June 28, 2007

Save for future battles.

Here's something you might want to save, just in case you have an opportunity to counter-attack against the torrent of lies spread by those who hate this nation. And it's from the NYT, so it's not like anyone can say it's pro-administration propaganda... The Guantánamo I Know:

LINDSEY GRAHAM, a Republican senator from South Carolina, is right: “The image of Guantánamo Bay and the reality of Guantánamo Bay are completely different.” It is disappointing that so many embrace a contrived image. Reality for Guantánamo Bay is the daily professionalism of its staff, the humanity of its detention centers and the fair and transparent nature of the military commissions charged with trying war criminals. It is a reality that has been all but ignored or forgotten.

The makeshift detention center known as Camp X-Ray closed in early 2002 after just four months of use. Now it is overgrown with weeds and serves as home to iguanas. Yet last week ABC News published a photo online of Camp X-Ray as if it were in use, five years after its closing.

Today, most of the detainees are housed in new buildings modeled after civilian prisons in Indiana and Michigan. Detainees receive three culturally appropriate meals a day. Each has a copy of the Koran. Guards maintain respectful silence during Islam’s five daily prayer periods, and medical care is provided by the same practitioners who treat American service members. Detainees are offered at least two hours of outdoor recreation each day, double that allowed inmates, including convicted terrorists, at the “supermax” federal penitentiary in Florence, Colo.

Standards at Guantánamo rival or exceed those at similar institutions in the United States and abroad. After an inspection by the Organization for Security and Cooperation in Europe in March 2006, a Belgian police official said, “At the level of detention facilities, it is a model prison, where people are better treated than in Belgian prisons.”

Critics liken Guantánamo Bay to Soviet gulags, but reality does not match their hyperbole. The supporters of David Hicks, the detainee popularly known as the “Australian Taliban,” asserted that Mr. Hicks was mistreated and wasting away. But at his March trial, where he pleaded guilty to providing material support to a terrorist organization, he and his defense team stipulated he was treated properly. Mr. Hicks even thanked service members, and as one Australian newspaper columnist noted, he appeared in court “looking fat, healthy and tanned, and cracking jokes.”...

It's an indicator of the level of deception going on, that I didn't know Camp X-Ray had been closed after only 4 months. I just assumed things were the same...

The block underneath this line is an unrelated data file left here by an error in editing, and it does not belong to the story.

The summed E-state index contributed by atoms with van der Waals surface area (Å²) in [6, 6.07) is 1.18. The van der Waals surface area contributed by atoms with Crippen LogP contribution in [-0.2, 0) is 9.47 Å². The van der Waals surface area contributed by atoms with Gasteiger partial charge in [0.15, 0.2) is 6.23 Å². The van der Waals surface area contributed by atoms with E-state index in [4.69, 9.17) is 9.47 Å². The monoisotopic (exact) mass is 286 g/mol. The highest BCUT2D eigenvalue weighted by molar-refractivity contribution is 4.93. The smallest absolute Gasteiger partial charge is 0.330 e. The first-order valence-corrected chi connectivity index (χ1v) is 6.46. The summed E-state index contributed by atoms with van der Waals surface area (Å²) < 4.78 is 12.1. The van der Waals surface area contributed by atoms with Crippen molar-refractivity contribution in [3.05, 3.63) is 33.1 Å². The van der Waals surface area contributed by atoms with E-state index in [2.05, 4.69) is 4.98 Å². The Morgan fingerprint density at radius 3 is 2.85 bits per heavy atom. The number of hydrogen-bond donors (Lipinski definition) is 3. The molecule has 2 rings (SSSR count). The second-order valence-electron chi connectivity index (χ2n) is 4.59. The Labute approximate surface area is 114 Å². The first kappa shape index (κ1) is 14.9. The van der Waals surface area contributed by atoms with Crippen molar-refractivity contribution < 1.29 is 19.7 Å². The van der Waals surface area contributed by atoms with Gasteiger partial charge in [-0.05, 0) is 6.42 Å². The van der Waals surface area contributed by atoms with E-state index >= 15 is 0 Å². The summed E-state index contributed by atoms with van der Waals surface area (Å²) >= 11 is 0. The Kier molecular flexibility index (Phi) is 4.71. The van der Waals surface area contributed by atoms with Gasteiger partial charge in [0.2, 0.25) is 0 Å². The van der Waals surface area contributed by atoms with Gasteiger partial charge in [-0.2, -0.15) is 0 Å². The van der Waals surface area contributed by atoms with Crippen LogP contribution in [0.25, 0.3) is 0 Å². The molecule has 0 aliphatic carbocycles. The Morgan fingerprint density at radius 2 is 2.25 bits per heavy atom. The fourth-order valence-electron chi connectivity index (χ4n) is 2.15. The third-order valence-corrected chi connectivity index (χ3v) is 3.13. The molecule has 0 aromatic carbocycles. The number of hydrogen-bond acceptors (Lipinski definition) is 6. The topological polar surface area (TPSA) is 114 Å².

The deeper issue is, that if you are in a war, you need a place to put prisoners. And the Geneva conventions reserve the status of "prisoner of war" to those who fight by the rules. (The conventions are not about prisoners; the POW provisions are just "carrots" to encourage nations to fight by certain rules, mostly about keeping fighting away from civilians.) So, under International Law it would be illegal to call our prisoners POW's. In fact it would be perfectly legal to just shoot them. Since we are humane, we treat them in a way similar to how we would treat POW's. But this opens us up to a torrent of accusations and "legal" attacks by dishonest people who really want to undermine the war.

(I put the rest of the article below, in case the original is unavailable...)

...Some imply that if a defendant does not get a trial that looks like Martha Stewart’s and ends like O. J. Simpson’s, then military commissions are flawed. They are mistaken. The Constitution does not extend to alien unlawful enemy combatants. They are entitled to protections under Common Article 3 of the Geneva Conventions, which ensures they are afforded “all the judicial guarantees which are recognized as indispensable by civilized peoples.”

Justice John Paul Stevens, in the Hamdan decision that rejected an earlier plan for military commissions, observed that Article 75 of the Additional Protocol to the Geneva Conventions defines the judicial guarantees recognized as indispensable. A comparison of Article 75 and the Military Commissions Act of 2006 shows military commissions provide the fundamental guarantees.

Each accused receives a copy of the charges in his native language; outside influence on witnesses and trial participants is prohibited; the accused may challenge members of the commission; an accused may represent himself or have assistance of counsel; he is presumed innocent until guilt is established beyond a reasonable doubt; he is entitled to assistance to secure evidence on his behalf; he is not required to incriminate himself at trial and his silence is not held against him; he may not be tried a second time for the same offense; and he is entitled to the assistance of counsel through four stages of post-trial appellate review ending at the United States Supreme Court.

One myth is that the accused can be excluded from his trial and convicted on secret evidence. The administrative boards that determine if a detainee is an enemy combatant and whether he is a continuing threat may consider classified information in closed hearings outside the presence of the detainee. But military commissions may not. The act states, “The accused shall be permitted ... to examine and respond to evidence admitted against him on the issue of guilt or innocence and for sentencing.” Unless the accused chooses to skip his trial or is removed for disruptive behavior, he has the right to be present and to confront all of the evidence.

Morris D. Davis, a colonel in the Air Force, is the chief prosecutor in the Defense Department’s Office of Military Commissions.

Posted by John Weidner at June 28, 2007 1:52 PM
Weblog by John Weidner